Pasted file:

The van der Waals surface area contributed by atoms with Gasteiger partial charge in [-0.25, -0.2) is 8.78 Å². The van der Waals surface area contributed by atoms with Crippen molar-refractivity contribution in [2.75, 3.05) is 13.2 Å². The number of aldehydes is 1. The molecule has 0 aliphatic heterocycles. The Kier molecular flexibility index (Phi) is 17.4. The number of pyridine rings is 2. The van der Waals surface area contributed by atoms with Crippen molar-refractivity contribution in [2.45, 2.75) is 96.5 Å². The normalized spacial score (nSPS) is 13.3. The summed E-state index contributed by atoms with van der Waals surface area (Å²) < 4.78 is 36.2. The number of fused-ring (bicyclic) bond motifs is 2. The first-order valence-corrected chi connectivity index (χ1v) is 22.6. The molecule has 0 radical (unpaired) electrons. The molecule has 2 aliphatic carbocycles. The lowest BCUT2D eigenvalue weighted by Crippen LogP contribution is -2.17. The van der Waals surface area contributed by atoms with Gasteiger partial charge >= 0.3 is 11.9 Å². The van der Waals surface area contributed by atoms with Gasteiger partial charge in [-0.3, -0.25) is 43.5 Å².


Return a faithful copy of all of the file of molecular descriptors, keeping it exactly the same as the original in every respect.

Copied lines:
The van der Waals surface area contributed by atoms with Gasteiger partial charge in [-0.25, -0.2) is 8.78 Å². The van der Waals surface area contributed by atoms with Crippen molar-refractivity contribution in [2.75, 3.05) is 13.2 Å². The number of aldehydes is 1. The molecule has 0 aliphatic heterocycles. The Kier molecular flexibility index (Phi) is 17.4. The number of pyridine rings is 2. The van der Waals surface area contributed by atoms with Crippen molar-refractivity contribution in [2.45, 2.75) is 96.5 Å². The normalized spacial score (nSPS) is 13.3. The summed E-state index contributed by atoms with van der Waals surface area (Å²) < 4.78 is 36.2. The number of fused-ring (bicyclic) bond motifs is 2. The first-order valence-corrected chi connectivity index (χ1v) is 22.6. The molecule has 0 radical (unpaired) electrons. The molecule has 2 aliphatic carbocycles. The lowest BCUT2D eigenvalue weighted by Crippen LogP contribution is -2.17. The van der Waals surface area contributed by atoms with Gasteiger partial charge >= 0.3 is 11.9 Å². The van der Waals surface area contributed by atoms with Gasteiger partial charge in [-0.3, -0.25) is 43.5 Å².